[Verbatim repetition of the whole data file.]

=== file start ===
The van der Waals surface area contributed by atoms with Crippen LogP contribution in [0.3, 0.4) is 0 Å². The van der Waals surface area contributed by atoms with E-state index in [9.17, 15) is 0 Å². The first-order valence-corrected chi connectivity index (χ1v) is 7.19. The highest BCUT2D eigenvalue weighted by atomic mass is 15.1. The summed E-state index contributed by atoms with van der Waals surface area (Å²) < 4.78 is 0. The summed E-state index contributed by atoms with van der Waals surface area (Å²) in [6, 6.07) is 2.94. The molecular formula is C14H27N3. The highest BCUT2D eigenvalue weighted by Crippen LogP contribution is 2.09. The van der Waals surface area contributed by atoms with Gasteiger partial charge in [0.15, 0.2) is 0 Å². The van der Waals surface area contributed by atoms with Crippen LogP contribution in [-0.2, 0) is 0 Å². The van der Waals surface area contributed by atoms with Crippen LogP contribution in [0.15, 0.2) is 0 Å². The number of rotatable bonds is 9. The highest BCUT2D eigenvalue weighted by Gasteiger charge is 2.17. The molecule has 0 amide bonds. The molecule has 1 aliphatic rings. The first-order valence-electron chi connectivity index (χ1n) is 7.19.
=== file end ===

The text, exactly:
The van der Waals surface area contributed by atoms with Crippen LogP contribution in [0.3, 0.4) is 0 Å². The van der Waals surface area contributed by atoms with E-state index in [9.17, 15) is 0 Å². The first-order valence-corrected chi connectivity index (χ1v) is 7.19. The highest BCUT2D eigenvalue weighted by atomic mass is 15.1. The summed E-state index contributed by atoms with van der Waals surface area (Å²) < 4.78 is 0. The summed E-state index contributed by atoms with van der Waals surface area (Å²) in [6, 6.07) is 2.94. The molecular formula is C14H27N3. The highest BCUT2D eigenvalue weighted by Crippen LogP contribution is 2.09. The van der Waals surface area contributed by atoms with Gasteiger partial charge in [0.15, 0.2) is 0 Å². The van der Waals surface area contributed by atoms with Crippen LogP contribution in [-0.2, 0) is 0 Å². The van der Waals surface area contributed by atoms with Crippen LogP contribution in [0.15, 0.2) is 0 Å². The number of rotatable bonds is 9. The highest BCUT2D eigenvalue weighted by Gasteiger charge is 2.17. The molecule has 0 amide bonds. The molecule has 1 aliphatic rings. The first-order valence-electron chi connectivity index (χ1n) is 7.19.